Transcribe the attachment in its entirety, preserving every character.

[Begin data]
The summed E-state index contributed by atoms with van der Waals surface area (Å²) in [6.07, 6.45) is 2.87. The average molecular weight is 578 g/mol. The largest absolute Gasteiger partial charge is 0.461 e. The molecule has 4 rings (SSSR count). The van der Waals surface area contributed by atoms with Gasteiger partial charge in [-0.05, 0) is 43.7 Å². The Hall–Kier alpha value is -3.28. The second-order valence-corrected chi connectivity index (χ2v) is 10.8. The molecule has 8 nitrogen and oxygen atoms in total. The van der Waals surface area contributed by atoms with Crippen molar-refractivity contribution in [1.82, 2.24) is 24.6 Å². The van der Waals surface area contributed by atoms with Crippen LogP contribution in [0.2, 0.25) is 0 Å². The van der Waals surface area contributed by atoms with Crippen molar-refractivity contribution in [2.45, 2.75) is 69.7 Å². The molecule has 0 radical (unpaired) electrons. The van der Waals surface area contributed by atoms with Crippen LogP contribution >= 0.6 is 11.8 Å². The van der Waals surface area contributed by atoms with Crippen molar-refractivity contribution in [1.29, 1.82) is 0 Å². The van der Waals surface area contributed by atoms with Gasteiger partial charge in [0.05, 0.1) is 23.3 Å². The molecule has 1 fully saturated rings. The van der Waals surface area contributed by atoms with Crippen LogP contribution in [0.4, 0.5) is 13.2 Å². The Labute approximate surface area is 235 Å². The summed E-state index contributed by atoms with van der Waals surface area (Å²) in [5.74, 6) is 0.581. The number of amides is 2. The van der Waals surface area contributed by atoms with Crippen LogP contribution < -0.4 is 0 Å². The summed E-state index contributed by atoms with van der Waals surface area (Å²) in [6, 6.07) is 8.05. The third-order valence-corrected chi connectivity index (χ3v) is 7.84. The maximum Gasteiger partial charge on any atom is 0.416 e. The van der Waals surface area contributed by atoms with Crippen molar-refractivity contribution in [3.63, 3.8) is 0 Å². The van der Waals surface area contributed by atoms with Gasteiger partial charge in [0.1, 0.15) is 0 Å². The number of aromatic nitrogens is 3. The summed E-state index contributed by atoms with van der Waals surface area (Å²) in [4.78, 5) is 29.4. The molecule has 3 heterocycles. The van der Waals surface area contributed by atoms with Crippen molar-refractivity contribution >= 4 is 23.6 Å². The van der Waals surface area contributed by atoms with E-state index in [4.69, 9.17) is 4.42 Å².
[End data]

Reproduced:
The summed E-state index contributed by atoms with van der Waals surface area (Å²) in [6.07, 6.45) is 2.87. The average molecular weight is 578 g/mol. The largest absolute Gasteiger partial charge is 0.461 e. The molecule has 4 rings (SSSR count). The van der Waals surface area contributed by atoms with Gasteiger partial charge in [-0.05, 0) is 43.7 Å². The Hall–Kier alpha value is -3.28. The second-order valence-corrected chi connectivity index (χ2v) is 10.8. The molecule has 8 nitrogen and oxygen atoms in total. The van der Waals surface area contributed by atoms with Crippen molar-refractivity contribution in [1.82, 2.24) is 24.6 Å². The van der Waals surface area contributed by atoms with Crippen LogP contribution in [0.2, 0.25) is 0 Å². The van der Waals surface area contributed by atoms with Crippen molar-refractivity contribution in [2.45, 2.75) is 69.7 Å². The molecule has 0 radical (unpaired) electrons. The van der Waals surface area contributed by atoms with Crippen LogP contribution >= 0.6 is 11.8 Å². The van der Waals surface area contributed by atoms with Crippen molar-refractivity contribution in [1.29, 1.82) is 0 Å². The van der Waals surface area contributed by atoms with Gasteiger partial charge in [0.05, 0.1) is 23.3 Å². The molecule has 1 fully saturated rings. The van der Waals surface area contributed by atoms with Crippen LogP contribution in [0.4, 0.5) is 13.2 Å². The Labute approximate surface area is 235 Å². The summed E-state index contributed by atoms with van der Waals surface area (Å²) in [5.74, 6) is 0.581. The number of amides is 2. The van der Waals surface area contributed by atoms with Crippen LogP contribution < -0.4 is 0 Å². The summed E-state index contributed by atoms with van der Waals surface area (Å²) in [6, 6.07) is 8.05. The third-order valence-corrected chi connectivity index (χ3v) is 7.84. The maximum Gasteiger partial charge on any atom is 0.416 e. The van der Waals surface area contributed by atoms with Crippen molar-refractivity contribution in [3.63, 3.8) is 0 Å². The van der Waals surface area contributed by atoms with Gasteiger partial charge in [0.1, 0.15) is 0 Å². The number of aromatic nitrogens is 3. The summed E-state index contributed by atoms with van der Waals surface area (Å²) in [4.78, 5) is 29.4. The molecule has 3 heterocycles. The van der Waals surface area contributed by atoms with Crippen molar-refractivity contribution >= 4 is 23.6 Å². The van der Waals surface area contributed by atoms with E-state index in [4.69, 9.17) is 4.42 Å².